Sunday, December 5, 2010

Judging Others... in the Positive Sense?

When we think about "judging others" we almost always approach the topic from the same direction. We talk about being overly critical of others from a sense of superiority. We talk about dealing with people in the negative direction. I wonder, "Is that all that's to this?"

I've been thinking that this way of judging is not the only way that Christians judge their neighbors... and in my estimation it is probably not even the most harmful way that we judge. Nobody likes a self-righteous critic, but--thinking out of the box for a second--what happens when we judge the heart of another in the opposite direction... not negatively, but positively?

In dealing with other Christians especially, what happens when we judge others in the positive direction by assuming that this person is spiritually equipped enough to the point that we don't need to teach doctrine... or remind them the gospel that saves and redeems sinners? What happens when we look at a "leader" in the church like a pastor, elder, "strong Christian" in the congregation, or even a spiritual mentor, and wrongly just assume that they have it all figured out because of their outward appearances? What happens when we judge them to have the gospel locked down at all times? What happens when we assume that they don't need to hear the Word of God for themselves?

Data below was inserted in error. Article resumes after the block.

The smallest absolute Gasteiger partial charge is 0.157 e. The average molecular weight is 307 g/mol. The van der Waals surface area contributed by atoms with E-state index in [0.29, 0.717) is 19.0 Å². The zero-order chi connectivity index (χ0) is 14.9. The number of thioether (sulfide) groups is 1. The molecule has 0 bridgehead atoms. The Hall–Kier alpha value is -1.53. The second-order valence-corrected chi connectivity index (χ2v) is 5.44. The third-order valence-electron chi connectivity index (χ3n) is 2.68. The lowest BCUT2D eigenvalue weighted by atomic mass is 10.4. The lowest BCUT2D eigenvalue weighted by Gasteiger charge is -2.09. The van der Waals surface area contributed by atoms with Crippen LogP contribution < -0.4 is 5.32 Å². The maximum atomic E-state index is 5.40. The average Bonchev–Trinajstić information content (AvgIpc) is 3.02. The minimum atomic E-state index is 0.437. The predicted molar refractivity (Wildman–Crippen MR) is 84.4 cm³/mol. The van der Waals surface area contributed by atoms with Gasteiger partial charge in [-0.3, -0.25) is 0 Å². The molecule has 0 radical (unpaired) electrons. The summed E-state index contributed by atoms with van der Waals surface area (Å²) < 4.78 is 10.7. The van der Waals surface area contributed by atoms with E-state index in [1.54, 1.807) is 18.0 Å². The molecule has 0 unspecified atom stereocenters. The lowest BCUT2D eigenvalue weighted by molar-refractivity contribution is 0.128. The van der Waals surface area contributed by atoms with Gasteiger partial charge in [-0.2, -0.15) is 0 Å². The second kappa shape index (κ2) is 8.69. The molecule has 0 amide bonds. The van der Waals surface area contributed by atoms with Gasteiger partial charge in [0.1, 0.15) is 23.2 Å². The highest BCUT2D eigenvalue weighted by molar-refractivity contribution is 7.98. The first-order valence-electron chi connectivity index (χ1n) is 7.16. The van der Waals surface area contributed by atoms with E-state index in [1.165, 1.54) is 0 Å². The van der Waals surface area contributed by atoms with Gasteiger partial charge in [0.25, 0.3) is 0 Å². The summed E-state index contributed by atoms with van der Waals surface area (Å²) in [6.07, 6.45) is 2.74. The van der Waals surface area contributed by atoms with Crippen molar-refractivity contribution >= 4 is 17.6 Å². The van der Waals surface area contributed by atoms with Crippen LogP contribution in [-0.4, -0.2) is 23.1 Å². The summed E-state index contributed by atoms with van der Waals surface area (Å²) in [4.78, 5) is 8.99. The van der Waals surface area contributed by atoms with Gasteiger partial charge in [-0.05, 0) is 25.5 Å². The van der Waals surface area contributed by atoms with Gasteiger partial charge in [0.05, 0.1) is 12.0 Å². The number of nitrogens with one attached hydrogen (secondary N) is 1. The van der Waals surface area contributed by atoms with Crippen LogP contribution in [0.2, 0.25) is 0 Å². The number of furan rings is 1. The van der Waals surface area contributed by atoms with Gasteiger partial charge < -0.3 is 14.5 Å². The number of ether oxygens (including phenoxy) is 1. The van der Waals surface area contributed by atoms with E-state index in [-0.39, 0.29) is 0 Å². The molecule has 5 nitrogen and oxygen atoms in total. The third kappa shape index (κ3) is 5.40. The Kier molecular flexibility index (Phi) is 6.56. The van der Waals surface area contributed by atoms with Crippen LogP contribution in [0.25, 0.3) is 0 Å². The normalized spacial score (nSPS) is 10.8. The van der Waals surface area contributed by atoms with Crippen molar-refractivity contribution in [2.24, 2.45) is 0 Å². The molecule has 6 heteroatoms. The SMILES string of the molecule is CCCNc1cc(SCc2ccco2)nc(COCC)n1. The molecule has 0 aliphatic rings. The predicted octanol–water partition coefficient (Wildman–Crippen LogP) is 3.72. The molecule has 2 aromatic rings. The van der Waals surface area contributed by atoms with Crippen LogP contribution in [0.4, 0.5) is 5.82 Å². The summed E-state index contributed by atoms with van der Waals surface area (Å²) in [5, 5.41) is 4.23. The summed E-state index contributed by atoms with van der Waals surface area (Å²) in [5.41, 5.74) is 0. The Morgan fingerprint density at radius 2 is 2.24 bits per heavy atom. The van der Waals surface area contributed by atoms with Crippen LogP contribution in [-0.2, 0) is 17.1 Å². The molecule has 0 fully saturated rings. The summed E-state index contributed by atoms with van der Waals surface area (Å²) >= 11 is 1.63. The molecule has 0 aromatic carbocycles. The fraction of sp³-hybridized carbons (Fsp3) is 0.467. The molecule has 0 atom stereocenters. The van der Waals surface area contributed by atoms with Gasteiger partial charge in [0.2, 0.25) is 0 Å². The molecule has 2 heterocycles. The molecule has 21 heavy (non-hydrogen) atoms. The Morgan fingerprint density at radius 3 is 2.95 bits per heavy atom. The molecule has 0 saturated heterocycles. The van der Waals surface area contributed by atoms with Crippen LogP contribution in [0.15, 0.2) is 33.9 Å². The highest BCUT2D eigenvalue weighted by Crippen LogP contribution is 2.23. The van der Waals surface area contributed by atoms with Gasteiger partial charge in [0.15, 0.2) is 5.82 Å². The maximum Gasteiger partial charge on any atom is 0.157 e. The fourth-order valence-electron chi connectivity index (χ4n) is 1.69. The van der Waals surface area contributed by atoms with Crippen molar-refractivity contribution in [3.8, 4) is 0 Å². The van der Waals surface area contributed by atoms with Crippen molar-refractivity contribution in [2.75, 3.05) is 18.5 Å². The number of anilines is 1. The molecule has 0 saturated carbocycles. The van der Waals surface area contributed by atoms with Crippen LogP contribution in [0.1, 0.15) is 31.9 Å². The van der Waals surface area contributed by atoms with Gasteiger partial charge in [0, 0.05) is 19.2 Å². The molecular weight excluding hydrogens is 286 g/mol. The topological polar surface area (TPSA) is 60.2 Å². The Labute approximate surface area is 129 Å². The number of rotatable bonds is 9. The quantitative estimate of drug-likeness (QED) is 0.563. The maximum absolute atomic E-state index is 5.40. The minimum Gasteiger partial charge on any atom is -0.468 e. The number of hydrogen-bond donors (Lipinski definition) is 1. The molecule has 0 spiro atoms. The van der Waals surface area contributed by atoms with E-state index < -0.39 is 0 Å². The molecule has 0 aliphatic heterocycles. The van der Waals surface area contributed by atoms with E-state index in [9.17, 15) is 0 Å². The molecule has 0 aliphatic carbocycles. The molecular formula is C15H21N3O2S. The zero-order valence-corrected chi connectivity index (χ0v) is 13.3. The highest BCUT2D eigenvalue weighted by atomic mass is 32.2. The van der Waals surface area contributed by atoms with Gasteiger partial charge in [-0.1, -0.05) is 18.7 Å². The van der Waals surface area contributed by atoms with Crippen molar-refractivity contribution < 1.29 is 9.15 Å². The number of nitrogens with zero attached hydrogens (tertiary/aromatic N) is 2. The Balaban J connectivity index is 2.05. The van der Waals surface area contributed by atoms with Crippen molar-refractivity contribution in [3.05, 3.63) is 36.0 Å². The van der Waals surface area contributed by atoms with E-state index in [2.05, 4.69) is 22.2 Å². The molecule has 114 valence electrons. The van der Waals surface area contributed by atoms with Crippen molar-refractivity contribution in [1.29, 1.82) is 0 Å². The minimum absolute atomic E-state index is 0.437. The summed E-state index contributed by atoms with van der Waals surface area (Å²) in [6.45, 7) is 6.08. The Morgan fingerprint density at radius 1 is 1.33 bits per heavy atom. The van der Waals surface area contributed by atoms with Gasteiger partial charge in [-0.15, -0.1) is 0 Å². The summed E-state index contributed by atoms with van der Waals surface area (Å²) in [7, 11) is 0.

We know the analogies of the wheat and the chaff or the sheep and the goats. When the topic of judging others comes up with these analogies, we naturally assume that we shouldn't treat wheat like chaff or assume that a sheep is a goat... but can't the mistake can go the other way too?

No sinner is "too good" for the Gospel. No person is "so spiritual" that they have no use for the Gospel. No one has "plenty of time" to grow in Christ at some later date. No neighbor is so mature as a Christian that they have no use for your evangelism. No one is strong enough that they are beyond the need for encouragement from you. There is no situation where the Gospel "goes without saying" or where there is a particular truth "that does not need to be verbalized".

The church is full of people that have been written off as being beyond all hardship or struggle. In my experience, these are the ones who languish in a place of greatest need.

No comments: